Designer for Hire

Vintage shopping: the experts spill

-- Download Vintage shopping: the experts spill as PDF --

You love vintage, and your wardrobe and living room are crying out for it. But how do you get started? We asked three experts for their tips on vintage shopping in Tucson. By Joan Calcagno. Cover photo courtesy of Francine Vacca Smith/Hot Cool Vintage

The three vintage mavens we spoke to have lots in common: they are hunter-gatherers; they love the thrill of the find; they shop at many types of places – thrift stores, second-hand stores, vintage specialty shops, Craigslist, rummage and yard sales. And they all consciously developed their eye for vintage.


The fashion stylist

syd leopard

Syd Ballesteros in a 1960’s satin jumpsuit from Desert Vintage. Photo by Puspa Lohmeyer

Sydney Ballesteros is a vintage stylist, creative director, buyer, and consultant extraordinaire. This Tucson Modernism Week, you’ll see her styling an exhibit of 1950’s and ’60’s fashions at the opening reception at Chase Bank.

Syd has had “an appreciation for old things” since she was a girl; her stylish grandma and mother took her to yard sales foraging for clothes and other treasures. When she started shopping for herself in high school, she went for the cuts and styles that appealed to her from many eras. That was the start of building a wardrobe, jewelry and handbags included, which is now 90% vintage.

Mix it up. Wearing or displaying all vintage can be a bit much. Syd blends in contemporary, buying various “filler” pieces, like jeans or a good black turtleneck. And since it’s hard to find vintage shoes that fit, she likes to use modern shoes to add that “mix it up” element. She also mixes “high”  – expensive, designer, mint condition (finding a piece like that is “a really good day,” she says) – with “low” – inexpensive things she likes.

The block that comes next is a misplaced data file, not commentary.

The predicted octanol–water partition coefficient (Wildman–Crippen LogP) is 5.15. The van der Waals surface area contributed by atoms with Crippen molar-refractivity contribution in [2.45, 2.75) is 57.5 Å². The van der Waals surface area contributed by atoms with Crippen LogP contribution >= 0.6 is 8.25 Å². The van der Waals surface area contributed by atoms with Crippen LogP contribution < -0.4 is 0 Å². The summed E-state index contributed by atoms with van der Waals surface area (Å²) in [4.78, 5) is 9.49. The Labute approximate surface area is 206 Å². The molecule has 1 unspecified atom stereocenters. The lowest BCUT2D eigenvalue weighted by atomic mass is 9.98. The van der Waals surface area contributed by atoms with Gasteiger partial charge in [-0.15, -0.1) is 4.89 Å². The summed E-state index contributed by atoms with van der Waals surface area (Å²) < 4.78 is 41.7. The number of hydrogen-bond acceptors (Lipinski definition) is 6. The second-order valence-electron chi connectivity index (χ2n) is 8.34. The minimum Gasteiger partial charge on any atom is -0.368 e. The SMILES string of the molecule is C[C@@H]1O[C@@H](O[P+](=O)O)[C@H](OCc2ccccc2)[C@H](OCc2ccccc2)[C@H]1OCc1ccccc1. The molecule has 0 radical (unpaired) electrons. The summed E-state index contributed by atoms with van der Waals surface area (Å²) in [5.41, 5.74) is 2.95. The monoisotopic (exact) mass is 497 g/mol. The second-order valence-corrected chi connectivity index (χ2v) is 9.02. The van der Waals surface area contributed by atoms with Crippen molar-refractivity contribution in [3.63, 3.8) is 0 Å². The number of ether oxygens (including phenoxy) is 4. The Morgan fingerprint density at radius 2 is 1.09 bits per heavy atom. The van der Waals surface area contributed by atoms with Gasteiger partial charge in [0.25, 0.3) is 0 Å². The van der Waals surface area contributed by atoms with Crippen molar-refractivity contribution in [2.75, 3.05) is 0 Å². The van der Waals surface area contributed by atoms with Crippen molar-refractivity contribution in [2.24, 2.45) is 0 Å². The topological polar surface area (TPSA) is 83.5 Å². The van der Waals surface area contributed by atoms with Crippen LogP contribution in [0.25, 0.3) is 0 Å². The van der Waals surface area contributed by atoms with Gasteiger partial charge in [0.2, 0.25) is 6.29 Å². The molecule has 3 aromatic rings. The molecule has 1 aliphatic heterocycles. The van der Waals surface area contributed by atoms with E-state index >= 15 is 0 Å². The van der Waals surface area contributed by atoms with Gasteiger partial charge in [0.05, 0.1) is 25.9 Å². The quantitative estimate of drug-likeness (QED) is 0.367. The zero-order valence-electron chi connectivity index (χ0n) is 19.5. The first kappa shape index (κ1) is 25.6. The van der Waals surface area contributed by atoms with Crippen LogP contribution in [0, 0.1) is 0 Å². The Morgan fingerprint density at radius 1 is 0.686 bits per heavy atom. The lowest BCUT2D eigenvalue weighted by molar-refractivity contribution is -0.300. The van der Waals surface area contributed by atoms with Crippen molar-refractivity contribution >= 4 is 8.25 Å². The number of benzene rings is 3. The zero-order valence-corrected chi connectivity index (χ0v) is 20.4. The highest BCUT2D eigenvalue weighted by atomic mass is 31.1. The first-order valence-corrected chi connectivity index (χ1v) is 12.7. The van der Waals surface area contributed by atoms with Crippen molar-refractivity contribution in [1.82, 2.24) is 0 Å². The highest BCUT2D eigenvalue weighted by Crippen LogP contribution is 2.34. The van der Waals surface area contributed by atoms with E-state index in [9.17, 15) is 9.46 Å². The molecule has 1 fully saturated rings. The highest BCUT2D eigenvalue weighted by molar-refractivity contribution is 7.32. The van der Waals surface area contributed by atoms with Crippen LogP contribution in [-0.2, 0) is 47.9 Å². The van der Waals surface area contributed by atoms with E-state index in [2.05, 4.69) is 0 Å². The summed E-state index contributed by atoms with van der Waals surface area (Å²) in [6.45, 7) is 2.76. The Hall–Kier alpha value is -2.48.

Syd in a brocade suit from Black Cat Vintage. Photo by Puspa Lohmeyer

Syd in a brocade suit from Black Cat Vintage. Photo by Puspa Lohmeyer

Invest in staple pieces. Buy a good vintage dress, possibly a little black dress (expect to pay $50 to $75) and a coat in good condition ($50 to $200, unless you come across a killer deal at a thrift store for $15), some jewelry and a handbag.

Go for what you love. Look through vintage magazines, read books, watch old movies and see what you like. “Everyone’s eye favors a certain aesthetic. Vintage just gives you the opportunity to be original with styling it. Wear what you love. Wear it with confidence. Express your individuality!”

Where she shops in Tucson: : Buffalo Exchange, How Sweet It Was, Desert Vintage, Razzle Dazzle, Black Cat Vintage, OZMA Atelier.

For more on Syd, read our feature, Golden Girl of the West. 

The blogger


Francine displays some of her spoils. Photo by Joan Calcagno

Francine Vacca Smith writes the blog Hot Cool Vintage in tandem with running her Etsy shop, which focuses on home accessories – “smalls”, as they are called in the biz. She grew up in a family of antique jewelry sellers and in a home with stylish pieces that sparked her aesthetic senses. Over time, her taste moved to Scandinavian/Danish-modern, partly because she grew up with it.

She is particularly fond of Catherineholm enamelware – those lovely pieces with the leaf-like design you see in the photo. Moving from New York to Tucson three years ago with “virtually nothing” and a spacious home to furnish, she looked to the second-hand market. Then it occurred to her, “Hey, I could be selling this stuff”, and her Etsy shop was born.


One of Francine’s finds: a like-new vintage snack set and Blenko bottle. Photo courtesy of Francine Vacca Smith/Hot Cool Vintage